Car Engines

Engine Fundamentals

Atoms are the building blocks of the world. Any substance that is made up of only one kind of atom is called an element. Atoms of different elements can connect up with each other. This process is called a chemical reaction. The burning of fuel in an automobile engine is a chemical reaction. We normally refer to this chemical reaction as combustion. Automobile fuels are made up mostly of two elements hydrogen and carbon. These are therefore called hydrocarbons. During complete combustion in the engine, these two elements unite with a third element, the gas oxygen. Each oxygen atom connects up with two hydrogen atoms to form water. Each carbon atom connects up with two oxygen atoms to produce the gas carbon dioxide.

During combustion of gasoline in the engine, the burning gases get very hot. Their temperatures may go as high as 3319OC. This high temperature produces the pressure that makes the engine run and produce power.

With ideal, or perfect, combustion, all of the hydrogen and all of the carbon in the gasoline would combine with oxygen to form harmless water and carbon dioxide. However in the engine we do not get ideal combustion. Instead some of the gasoline does not burn. Also some only partly burns producing carbon monoxide. The unburned gasoline and partly burned gasoline cause pollution of the air as they exit through the tail pipe with the exhaust gases. This is the reason that cars are equipped with anti pollution devices called emission controls. These devices reduce the amount of pollutants coming from the engine.

The concepts involved are expansion of solids with heat. Any solid like the metal in an engine piston, expands and gets larger as its temperature increases. However the piston must be free to move up and down in the cylinder, even if it gets very hot. The piston is designed so that it does not expand too much. If it did it would stick in the cylinder and the engine would be damaged.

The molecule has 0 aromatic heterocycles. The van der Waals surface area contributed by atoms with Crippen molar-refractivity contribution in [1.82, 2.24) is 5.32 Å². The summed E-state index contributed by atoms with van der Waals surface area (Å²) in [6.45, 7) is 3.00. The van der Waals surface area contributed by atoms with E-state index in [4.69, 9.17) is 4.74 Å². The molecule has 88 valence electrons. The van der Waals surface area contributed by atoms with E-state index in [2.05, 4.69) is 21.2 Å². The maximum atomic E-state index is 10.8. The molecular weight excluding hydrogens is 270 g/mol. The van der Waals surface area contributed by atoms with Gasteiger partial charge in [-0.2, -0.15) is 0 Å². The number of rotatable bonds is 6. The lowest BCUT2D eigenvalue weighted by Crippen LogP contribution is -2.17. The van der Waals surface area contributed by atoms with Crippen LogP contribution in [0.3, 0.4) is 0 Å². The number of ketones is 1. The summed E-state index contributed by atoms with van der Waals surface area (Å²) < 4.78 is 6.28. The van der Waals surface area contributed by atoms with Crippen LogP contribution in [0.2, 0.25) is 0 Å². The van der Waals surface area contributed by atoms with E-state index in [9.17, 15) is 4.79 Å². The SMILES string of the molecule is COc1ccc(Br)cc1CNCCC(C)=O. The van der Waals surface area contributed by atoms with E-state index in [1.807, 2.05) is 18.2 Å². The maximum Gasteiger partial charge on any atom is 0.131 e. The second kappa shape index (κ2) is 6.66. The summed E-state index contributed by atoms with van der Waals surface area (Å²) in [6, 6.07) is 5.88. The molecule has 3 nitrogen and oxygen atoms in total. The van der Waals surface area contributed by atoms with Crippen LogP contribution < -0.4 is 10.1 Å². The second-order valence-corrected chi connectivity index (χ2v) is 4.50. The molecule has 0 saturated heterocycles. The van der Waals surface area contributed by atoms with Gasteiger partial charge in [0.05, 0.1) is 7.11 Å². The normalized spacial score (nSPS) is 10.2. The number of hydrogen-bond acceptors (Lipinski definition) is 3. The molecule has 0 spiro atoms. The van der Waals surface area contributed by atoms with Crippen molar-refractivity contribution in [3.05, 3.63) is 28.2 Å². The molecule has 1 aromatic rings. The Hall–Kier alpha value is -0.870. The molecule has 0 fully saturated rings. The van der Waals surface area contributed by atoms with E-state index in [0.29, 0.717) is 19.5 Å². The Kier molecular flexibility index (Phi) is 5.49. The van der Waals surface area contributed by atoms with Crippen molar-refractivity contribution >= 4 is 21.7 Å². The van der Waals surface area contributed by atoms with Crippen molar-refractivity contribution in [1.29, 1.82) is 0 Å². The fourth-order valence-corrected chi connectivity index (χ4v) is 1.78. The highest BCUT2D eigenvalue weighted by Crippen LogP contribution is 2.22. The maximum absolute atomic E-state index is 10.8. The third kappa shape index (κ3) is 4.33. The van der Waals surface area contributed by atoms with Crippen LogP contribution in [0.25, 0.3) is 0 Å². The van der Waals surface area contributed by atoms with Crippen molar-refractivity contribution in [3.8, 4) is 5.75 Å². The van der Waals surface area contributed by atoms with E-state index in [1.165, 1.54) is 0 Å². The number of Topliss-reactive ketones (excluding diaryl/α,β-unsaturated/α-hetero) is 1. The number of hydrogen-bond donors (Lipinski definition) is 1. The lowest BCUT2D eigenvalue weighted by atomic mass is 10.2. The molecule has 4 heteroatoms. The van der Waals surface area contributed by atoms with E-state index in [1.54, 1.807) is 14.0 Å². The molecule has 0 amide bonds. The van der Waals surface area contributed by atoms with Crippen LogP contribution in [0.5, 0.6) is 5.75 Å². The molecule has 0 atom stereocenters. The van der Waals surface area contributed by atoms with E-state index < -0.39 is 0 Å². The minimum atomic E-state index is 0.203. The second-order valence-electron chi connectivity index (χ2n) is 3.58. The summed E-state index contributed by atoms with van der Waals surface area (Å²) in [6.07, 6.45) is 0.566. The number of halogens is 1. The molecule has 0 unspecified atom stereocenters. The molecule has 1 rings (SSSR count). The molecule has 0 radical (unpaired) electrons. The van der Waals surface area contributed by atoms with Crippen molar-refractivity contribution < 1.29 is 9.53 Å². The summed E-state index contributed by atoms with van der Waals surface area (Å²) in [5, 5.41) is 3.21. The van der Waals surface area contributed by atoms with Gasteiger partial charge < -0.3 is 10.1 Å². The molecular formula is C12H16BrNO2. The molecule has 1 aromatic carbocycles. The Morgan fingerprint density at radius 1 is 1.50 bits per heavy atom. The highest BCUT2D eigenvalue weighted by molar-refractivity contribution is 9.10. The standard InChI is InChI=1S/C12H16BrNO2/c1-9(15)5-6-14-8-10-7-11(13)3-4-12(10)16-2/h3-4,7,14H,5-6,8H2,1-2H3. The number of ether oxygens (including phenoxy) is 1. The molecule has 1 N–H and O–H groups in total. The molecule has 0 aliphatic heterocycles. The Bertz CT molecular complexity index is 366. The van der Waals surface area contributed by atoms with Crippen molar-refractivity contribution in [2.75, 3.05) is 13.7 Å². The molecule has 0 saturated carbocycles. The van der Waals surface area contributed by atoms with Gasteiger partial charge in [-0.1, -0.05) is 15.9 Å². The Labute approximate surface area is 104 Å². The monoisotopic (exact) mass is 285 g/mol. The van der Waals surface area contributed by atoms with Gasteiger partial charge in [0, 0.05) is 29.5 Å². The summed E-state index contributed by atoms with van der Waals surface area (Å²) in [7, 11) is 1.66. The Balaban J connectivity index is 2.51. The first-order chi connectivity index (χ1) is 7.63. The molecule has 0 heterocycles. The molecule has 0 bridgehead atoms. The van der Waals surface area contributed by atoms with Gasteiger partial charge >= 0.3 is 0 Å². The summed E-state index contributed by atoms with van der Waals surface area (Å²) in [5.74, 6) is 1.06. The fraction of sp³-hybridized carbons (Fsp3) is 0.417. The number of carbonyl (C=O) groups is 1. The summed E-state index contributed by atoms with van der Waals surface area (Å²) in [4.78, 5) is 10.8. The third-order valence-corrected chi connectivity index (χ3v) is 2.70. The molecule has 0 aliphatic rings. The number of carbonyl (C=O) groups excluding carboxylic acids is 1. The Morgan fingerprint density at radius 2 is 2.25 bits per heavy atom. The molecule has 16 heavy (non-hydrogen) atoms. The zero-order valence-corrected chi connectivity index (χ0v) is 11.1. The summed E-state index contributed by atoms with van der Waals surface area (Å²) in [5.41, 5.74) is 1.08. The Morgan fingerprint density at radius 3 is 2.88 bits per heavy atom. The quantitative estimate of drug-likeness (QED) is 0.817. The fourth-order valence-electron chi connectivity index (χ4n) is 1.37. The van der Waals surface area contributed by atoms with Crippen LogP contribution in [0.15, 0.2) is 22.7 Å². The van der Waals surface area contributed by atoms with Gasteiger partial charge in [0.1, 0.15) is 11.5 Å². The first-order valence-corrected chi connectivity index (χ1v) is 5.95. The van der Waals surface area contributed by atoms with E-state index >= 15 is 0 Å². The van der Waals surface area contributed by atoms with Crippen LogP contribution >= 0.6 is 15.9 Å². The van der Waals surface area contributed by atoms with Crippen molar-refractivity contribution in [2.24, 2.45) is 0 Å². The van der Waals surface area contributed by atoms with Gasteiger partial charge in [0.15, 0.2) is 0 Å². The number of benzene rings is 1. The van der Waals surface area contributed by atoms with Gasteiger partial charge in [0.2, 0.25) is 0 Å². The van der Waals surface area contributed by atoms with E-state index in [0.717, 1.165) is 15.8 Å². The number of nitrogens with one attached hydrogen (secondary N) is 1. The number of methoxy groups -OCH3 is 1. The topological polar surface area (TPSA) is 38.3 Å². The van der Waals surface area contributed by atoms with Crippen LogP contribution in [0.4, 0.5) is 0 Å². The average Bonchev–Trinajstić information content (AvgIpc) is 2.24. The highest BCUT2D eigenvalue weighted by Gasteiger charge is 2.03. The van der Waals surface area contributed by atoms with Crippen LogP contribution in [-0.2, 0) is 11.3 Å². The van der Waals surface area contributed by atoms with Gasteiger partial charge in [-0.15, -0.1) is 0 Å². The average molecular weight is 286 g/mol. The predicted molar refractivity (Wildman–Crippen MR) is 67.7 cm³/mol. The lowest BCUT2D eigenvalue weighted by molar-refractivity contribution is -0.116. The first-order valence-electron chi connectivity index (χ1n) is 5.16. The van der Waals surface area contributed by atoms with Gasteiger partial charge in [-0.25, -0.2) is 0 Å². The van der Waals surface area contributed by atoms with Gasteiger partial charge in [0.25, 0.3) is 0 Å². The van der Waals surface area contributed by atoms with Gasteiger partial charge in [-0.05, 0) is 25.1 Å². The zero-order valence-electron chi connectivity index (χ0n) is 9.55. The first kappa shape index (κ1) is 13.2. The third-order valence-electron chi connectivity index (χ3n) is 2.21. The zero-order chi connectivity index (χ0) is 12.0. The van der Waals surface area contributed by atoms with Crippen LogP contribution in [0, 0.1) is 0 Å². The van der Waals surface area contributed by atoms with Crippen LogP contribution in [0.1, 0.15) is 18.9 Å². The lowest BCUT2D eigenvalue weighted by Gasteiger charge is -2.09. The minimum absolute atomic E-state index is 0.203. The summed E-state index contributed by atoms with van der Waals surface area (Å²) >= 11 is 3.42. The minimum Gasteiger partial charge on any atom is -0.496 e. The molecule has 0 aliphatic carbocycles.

Fluids also expand with heat. The rules are pressure increases with increasing temperature. The rule works the other way too. The second rule is temperature increases with increasing pressure. Both rules are at work in the engine cylinders. First a mixture of air and gasoline vapor is taken into the cylinder. Then the piston moves up to compress this mixture. Compressing the mixture – increasing the pressure on the mixture – makes it hot. Next, the compressed mixture is ignited, or set on fire. It burns producing a very high temperature. The high temperature causes high pressure. The high pressure pushes the piston down. This motion is carried to the car wheels so that they turn and the car moves.

Other concepts involved are the thermometer, the thermostat, gravity, atmospheric pressure, vacuum and humidity. The atmospheric factors affecting combustion in the engine are changes in temperature, atmospheric pressure, and humidity. They affect the way the fuel burns and the power output of the engine. Accurate testing of the engines requires that all readings be corrected to account for temperature, atmospheric pressure and humidity.

Internal Combustion Engines

Automotive engines are called internal combustion (IC) engines because the fuel that runs them is burned internally, or inside the engines. There are two types, reciprocating and rotary. By reciprocating we mean moving up and down or, back and forth. Almost all automotive engines are the reciprocating type. In these engines pistons move up and down, or reciprocate in cylinders. This type of engine is called a piston engine.

In this way scientific and engineering principles help us understand how engines work.

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